In 1974 I attended the now famous senate sub-committee meeting on oil, in which NE senators were complaining about the purchase by Mobil Oil corporation of Montgomery Wards through their holding company. It seems that Mobil was drilling on federally owned land. John Sawhill, the “Energy Czar” was in attendance. At no time did any of these leaders ask waht type of oil reserves or deposits we had on hand? Rather their lame approach was to ask the oil company to pursue alternative energy mining, like uranium with their massive 5 billion dollar profits. The 1974 crisis was an oil refinery crisis in so far as oil has to be “cracked” using various techniques based on its viscosity and characteristics. Many of our refineries were keyed to Saudi light crude, we could not adjust fast enough to refine other oil. The cost of extracting Saudi crude at that time was 25 centa a barrel, ours cost more then and now to bring to production then does Saudi crude. The oil business is a business, they are looking for short term profits and oil regardless of where it is extracted goes to the nearest refinery and is distributed rationally to the nearest proximity end user unless politics interferes. We have tremendous oil deposits; as always reserves are deposits that are recoverable at a sliding scale based on a cost benefit analysis. It is very likely to be discovered that oil is coninuously being made in the mantle through biological and non-biological processes. In the 2nd instance it is proven that some oil has risen to the surface with markers that indicate it was non-carbon based. In the 1st instance, my theory, there is oil being produced biologically deep in the mantle and bacteria may play a role in that production. This theory is not tested nor is it on the horizon to be tested. Bottom line, politics are interfering with oil recovery and production in the USA, and interefere with the ability to build refineries which are require if the goal of oil independence ever has any chance of being fulfilled for the US.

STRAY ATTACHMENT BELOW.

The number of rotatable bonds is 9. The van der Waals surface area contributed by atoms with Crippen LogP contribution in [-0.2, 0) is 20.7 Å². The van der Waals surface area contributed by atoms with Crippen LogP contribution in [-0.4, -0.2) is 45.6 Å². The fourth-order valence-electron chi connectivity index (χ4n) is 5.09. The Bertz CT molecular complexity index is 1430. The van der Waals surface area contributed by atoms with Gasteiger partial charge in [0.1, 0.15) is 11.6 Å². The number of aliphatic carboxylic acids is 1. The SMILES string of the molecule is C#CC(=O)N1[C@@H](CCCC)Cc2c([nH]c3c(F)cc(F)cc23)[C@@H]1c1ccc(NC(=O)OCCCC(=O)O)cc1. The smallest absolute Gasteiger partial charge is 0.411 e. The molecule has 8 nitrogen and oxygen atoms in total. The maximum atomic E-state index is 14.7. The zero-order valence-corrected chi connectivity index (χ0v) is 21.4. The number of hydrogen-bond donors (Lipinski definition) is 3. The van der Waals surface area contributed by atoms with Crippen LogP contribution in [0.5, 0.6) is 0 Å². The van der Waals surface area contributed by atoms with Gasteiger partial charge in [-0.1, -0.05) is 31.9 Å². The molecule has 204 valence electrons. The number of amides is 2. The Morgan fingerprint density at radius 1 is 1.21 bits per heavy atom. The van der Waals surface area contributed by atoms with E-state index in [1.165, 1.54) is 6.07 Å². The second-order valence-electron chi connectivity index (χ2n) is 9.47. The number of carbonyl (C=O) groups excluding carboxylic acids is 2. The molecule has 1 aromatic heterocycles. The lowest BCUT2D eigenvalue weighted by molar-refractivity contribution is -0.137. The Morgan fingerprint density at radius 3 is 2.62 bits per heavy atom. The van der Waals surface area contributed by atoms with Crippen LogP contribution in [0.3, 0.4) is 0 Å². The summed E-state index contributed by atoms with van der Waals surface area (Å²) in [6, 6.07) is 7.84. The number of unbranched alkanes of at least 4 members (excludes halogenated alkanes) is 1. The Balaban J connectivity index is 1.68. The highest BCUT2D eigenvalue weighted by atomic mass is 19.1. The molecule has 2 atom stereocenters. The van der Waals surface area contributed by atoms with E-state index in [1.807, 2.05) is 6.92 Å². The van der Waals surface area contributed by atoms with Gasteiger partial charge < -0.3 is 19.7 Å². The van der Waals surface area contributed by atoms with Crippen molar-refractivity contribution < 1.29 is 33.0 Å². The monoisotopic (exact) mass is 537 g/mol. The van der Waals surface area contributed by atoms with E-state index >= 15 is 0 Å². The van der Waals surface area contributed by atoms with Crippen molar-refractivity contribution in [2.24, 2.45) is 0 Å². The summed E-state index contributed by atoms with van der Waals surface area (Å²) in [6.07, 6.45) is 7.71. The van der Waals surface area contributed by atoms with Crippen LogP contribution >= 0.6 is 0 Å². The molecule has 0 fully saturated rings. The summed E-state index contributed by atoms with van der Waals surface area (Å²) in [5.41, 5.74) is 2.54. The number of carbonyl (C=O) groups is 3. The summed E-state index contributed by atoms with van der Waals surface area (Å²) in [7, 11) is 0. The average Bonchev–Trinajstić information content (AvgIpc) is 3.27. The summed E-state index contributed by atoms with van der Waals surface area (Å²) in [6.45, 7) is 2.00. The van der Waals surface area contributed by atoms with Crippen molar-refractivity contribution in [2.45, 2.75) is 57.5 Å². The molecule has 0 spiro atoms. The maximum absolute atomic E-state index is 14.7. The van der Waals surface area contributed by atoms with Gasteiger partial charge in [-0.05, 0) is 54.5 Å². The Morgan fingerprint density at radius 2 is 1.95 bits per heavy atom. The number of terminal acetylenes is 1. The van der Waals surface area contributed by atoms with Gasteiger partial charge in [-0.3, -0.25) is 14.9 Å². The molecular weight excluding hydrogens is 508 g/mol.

2. Dusko on Sat, 28th May 2011 1:23 am 

    If Mark Twain were reincarnated today I believe he would be “James Howard Kunstler.” I think the man is “A Modern Day Mark Twain.”

  3. DC on Sat, 28th May 2011 2:52 am 

    Well, the US technically may have all that ‘oil’, but most of it is very diffuse, hard or impossible to get at in any meaningful way, or just too costly. Or like the PO movement has been saying all along, LoW EROEI oil. Easy for a sane person to grasp, harder for a american BAU cheerleader.

    I like how he hauls out the america produces a lot of the worlds GDP. Maybe true in the narrow sense that GDP numbers from america are large, but we also know that GDP is a near useless measure itself. Also, merika hardly produces much for the ‘world’, most of what america makes is FOR merikans, fast food, coal plants, movies what have you. If you took weapons and primitive badly made autos out of the eqaution, america wouldnt have muvh of anything to sell to anyone.

    Besides, what does left have to do with anything anyhow. I dont consider running out of cheap oil to be a false left right thing anyhow. Of course, the US ‘right’ is commited to drill-baby-drill, so I guess they figure anyone not on board with that plan has to be, by definiton a ‘leftie, ie a subversive.

  4. Rick on Sat, 28th May 2011 3:37 am 

    This article is pure BS.

  5. VP on Sat, 28th May 2011 5:07 am 

    As I remember, Matt Simmons also stated that with only 2% of the world population we Americans use 25% of the world’s oil. He, who was an advisor to George W. Bush, was not a “leftist”. I agree with Rick: to make this into a “right” against “left” argument is not helpful.

  6. VP on Sat, 28th May 2011 5:09 am 

    Correction, with only 2% of the world’s reserves! , I should have stated. (We have about 4% of the world’s population.)

  7. SilentRunning on Sat, 28th May 2011 12:00 pm 

    This article makes me think that we could solve two problems at once by converting all the right-wing science deniers into oil by thermal depolymerization. We should be able to get at least 2 barrels out of Rush Limbaugh.

    Thermal depolymerization: The final solution to the Conservatard problem.

  8. Don S on Sat, 28th May 2011 1:03 pm 

    “Just because any particular oil field can peak does not mean that “peak oil” theory is correct except in some far-future hypothetical scenario.”

    This is one of the gems the author drops in the comments.